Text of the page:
Wen-Ying Tsai was a groundbreaking sculptor, and one of the first Chinese-born artists to rise in New York’s modern art scene. When he died in 2013, Tsai left behind a career’s-worth of material, including hundreds of aging, delicate works in need of restoration. Forms of Balance follows his adult son, London Tsai, as London struggles to maintain his father’s archive, while paving his own path as artist and father. While Forms of Balance honors Wen-Ying Tsai’s profound contributions to the modern art world, more importantly, the film offers a more global contemplation on legacy – what, and whom, we leave behind. The film uniquely contrasts the public achievements of a great artist with the private life of an absentee father, through the gentle and loving lens of his own son.
The film begins in a busy studio – crowded with loud, motorized sculptures. London appears, packing a foot-high cluster of metal tubes, welded together, into a wooden crate. There’s no good way to pack this thing, and he’s a bit frustrated, but good-natured. Bent over at another metallic, moving sculpture, he addresses the camera directly, explaining that everything he’s doing today is to get ready for an exhibition in Germany, where, for the first time, he will exhibit his own work alongside the work of his father’s. Forms of Balance weaves between present-day scenes such as this one, and archival material from the Tsai family’s past, culminating in a scene from the exhibition.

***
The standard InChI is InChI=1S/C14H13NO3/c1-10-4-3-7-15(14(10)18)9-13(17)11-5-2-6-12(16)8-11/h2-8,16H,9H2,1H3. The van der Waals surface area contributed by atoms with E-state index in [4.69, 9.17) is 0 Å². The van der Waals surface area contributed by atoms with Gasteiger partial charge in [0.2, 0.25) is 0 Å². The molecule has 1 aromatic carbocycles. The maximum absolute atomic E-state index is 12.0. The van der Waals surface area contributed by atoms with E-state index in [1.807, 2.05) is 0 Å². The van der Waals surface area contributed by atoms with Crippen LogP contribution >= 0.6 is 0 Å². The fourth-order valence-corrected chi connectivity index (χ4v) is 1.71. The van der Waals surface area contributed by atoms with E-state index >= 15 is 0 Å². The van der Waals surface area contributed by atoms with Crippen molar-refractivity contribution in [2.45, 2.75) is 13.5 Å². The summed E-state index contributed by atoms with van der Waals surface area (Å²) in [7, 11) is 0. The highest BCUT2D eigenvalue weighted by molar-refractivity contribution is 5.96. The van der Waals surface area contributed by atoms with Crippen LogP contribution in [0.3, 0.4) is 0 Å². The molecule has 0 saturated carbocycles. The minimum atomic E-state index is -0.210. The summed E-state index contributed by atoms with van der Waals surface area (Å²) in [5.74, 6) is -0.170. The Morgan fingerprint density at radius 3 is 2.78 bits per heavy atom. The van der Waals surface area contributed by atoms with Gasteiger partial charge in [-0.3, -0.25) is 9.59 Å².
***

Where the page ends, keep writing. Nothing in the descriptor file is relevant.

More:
The film illuminates the labor behind the glorified works of a celebrated artist, and captures London’s perceived shortcomings in his father’s shadow, and his journey in balancing his own identity with his inheritance.